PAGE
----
Sunday, June 5, 2022

Stocklinch, Somerset

The lion and the unicorn, 2

Here’s my second royal arms, this time the version relating to the first three Georges, a form of the arms in use between 1714 and 1801. It is painted on boards and displayed in the church at Stocklinch, Somerset. George I and his two successors included the heraldic symbols of their family, the house of Hanover, in the fourth quarter (i.e. the bottom right part) of the shield. Although this example is not in pristine condition and is anyway the work of a no doubt local artist somewhere in the Ilminster area of Somerset, the painting of the lion and unicorn has a charm that gives at least one viewer pleasure.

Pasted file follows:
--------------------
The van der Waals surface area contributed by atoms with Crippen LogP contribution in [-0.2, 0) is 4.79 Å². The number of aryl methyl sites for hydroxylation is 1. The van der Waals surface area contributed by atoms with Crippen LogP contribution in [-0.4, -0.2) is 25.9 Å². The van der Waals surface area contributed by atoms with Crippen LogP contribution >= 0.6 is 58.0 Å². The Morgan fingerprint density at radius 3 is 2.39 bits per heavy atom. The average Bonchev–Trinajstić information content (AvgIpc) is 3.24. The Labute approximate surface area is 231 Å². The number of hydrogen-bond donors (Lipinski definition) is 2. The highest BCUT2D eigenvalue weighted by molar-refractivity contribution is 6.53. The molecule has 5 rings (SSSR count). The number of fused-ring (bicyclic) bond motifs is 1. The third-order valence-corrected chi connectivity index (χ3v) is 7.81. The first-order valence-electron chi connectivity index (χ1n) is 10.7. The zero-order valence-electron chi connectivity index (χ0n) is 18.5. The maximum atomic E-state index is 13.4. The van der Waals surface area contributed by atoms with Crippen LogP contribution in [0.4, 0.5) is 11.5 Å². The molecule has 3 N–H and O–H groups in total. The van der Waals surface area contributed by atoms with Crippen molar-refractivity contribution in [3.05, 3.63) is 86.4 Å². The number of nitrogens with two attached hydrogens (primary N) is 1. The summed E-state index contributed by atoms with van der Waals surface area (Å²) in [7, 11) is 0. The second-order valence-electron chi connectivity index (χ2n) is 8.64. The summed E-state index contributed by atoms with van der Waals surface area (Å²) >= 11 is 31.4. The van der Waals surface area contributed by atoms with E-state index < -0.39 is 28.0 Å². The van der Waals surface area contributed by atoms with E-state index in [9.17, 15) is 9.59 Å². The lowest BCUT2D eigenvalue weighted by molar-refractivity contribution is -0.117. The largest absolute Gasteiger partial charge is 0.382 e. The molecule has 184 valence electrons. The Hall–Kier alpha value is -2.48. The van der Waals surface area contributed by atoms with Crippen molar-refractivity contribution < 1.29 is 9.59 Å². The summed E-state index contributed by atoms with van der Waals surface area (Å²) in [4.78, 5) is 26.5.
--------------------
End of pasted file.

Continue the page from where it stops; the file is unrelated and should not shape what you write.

This Hanoverian version of the coat of arms is now the most common form to be seen in English churches, although later rulers’ coats of arms are still found too. By the twentieth century, displaying the latest arms in church was less widespread, and there are few from the last hundred years. I know of only a couple of examples of Elizabeth II’s arms in churches – an indication that the practice of their display in an ecclesiastical context had fallen out of fashion, in spite of this monarch’s long-term commitment to the church.

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